A vast, unexplored, alien world of natural and scientific wonders. Jungles, deserts and arctic wastes teeming with bizarre and savage beasts, fantastic monsters that defy evolution or reason. A dazzling variety of warlike peoples, whom, despite obvious technological advances, still swear, live and die by the sword.
Then, there’s the princess, of course.
The most beautiful woman of at least two worlds, stunning, sensual and immediately desirable. Strong of will and of unquestionable moral fiber, she is not only worth fighting and dying for, but worth defying a world for, just to receive a kind word or shy smile.
And finally, we have the son of Terra, the noble Earthman (usually a Yank), who from the moment of his arrival beneath the hurtling moons of a strange, new world, finds his fate irrevocably entwined with its destiny…and its princess.
These are the elements of the planetary romance or “sword & planet” story, and with minor variations, the genre has given pop culture everything from Edgar Rice Burroughs’ John Carter of Mars saga to Alex Raymond’s Flash Gordon and DC Comics’ Adam Strange…. and now, the free, weekly adventure webcomic, Perils On Planet X, written by Christopher Mills and illustrated by Gene Gonzales, with colors by Ian Sokoliwski.
Launched in February, 2013 at www.perilsonplanetx.com, Perils On Planet X chronicles the adventures of a 21st Century American astronaut, Colonel Donovan Hawke, as he struggles to survive on the ancient, lost planet of Xylos amid savage jungle beasts, sultry and sexy warrior women, ruthless strato-pirates, and bat-winged simian vampires. It is a world of rayguns, jetpacks, swords and strange, alien science.
“Perils on Planet X is, unapologetically, a planetary romance,” says writer/co-creator Christopher Mills. “It is not a reinvention, reimagining or deconstruction of the genre. Nor is it strictly pastiche, although there’s definitely aspects of that in there. It follows firmly in the literary footsteps of authors I greatly admire and enjoy: Edgar Rice Burroughs, Otis Adelbert Kline, Leigh Brackett, Lin Carter, Michael Moorcock, Gardner Fox, and the stargods know how many others. If Perils differs significantly from its inspirations in any respect, it’s only because it has been written and drawn in the early 21st Century instead of the early 20th, and it cannot help but reflect that.”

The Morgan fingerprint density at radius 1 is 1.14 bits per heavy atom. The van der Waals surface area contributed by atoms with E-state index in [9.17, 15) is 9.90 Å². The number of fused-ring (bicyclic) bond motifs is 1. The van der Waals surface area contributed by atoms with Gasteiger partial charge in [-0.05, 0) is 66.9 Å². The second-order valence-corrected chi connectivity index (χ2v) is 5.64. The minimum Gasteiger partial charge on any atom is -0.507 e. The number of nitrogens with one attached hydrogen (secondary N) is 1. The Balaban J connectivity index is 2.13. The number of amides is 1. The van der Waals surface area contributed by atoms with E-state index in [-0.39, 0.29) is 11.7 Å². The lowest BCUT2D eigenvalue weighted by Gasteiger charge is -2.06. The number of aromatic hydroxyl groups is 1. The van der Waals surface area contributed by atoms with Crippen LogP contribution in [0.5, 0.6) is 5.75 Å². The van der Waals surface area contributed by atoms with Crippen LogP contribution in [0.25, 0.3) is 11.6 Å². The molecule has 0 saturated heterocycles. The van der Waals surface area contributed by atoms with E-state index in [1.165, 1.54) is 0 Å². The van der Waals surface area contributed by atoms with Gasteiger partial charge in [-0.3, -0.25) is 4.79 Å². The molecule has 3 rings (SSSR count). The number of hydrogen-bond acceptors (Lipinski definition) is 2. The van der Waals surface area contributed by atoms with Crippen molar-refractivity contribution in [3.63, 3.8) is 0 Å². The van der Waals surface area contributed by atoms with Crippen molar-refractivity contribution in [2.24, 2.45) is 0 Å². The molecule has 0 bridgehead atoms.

Perils on Planet X updates every Friday at www.perilsonplanetx.com. There are no subscription fees or advertisements – the comic is always free to read.
ABOUT THE CREATORS
Christopher Mills is a freelance writer, editor and graphic artist with over two decades of experience in the publishing industry, working primarily for newspapers and comic book publishers. A professional writer since 1990, he has scripted numerous independent comic books in a variety of genres, including Leonard Nimoy’s Primortals, Shadow House, The Night Driver, Kolchak the Night Stalker, the Spinetingler Award-winning Femme Noir, and the critically-acclaimed crime thriller, Gravedigger: The Scavengers.
He has also authored a handful of published short stories, including contributions to Moonstone Books’ The Spider Chronicles, The Captain Midnight Chronicles and Werewolves, Dead Moon Rising. He currently maintains several blogs and websites, including the popular 1970′s sci-fi nostalgia blog, Space: 1970 and the DVD Late Show review site.
His taste in entertainment clearly peaked when he was about 15, which certainly explains his embarrassing obsession with James Bond, hardboiled crime fiction, comic books, paperback pulps, space opera, Universal/Hammer/Toho Monsters, sword & sorcery sagas, old genre TV shows and vintage B-movies.
Gene Gonzales is an illustrator living in Florida. He works in both digital and traditional mediums creating artwork for business training, graphic facilitation, primary, secondary and higher education text books, comic books, movies, and licensing.
He has done comic work for DC Comics, Image Comics, Gemstone and others. He’s also worked on a number of projects for DC Licensing for comics, movies and animation properties. Gene wrote and illustrated Tales of The Cherokee, a collection of myths and legends told in comic book form, and with writer Will Allred, created Diary of Night, a four issue comic series.
2013 marked the end of a daily art blog started five years earlier. The blog has since gone to weekly posts, updated every Thursday.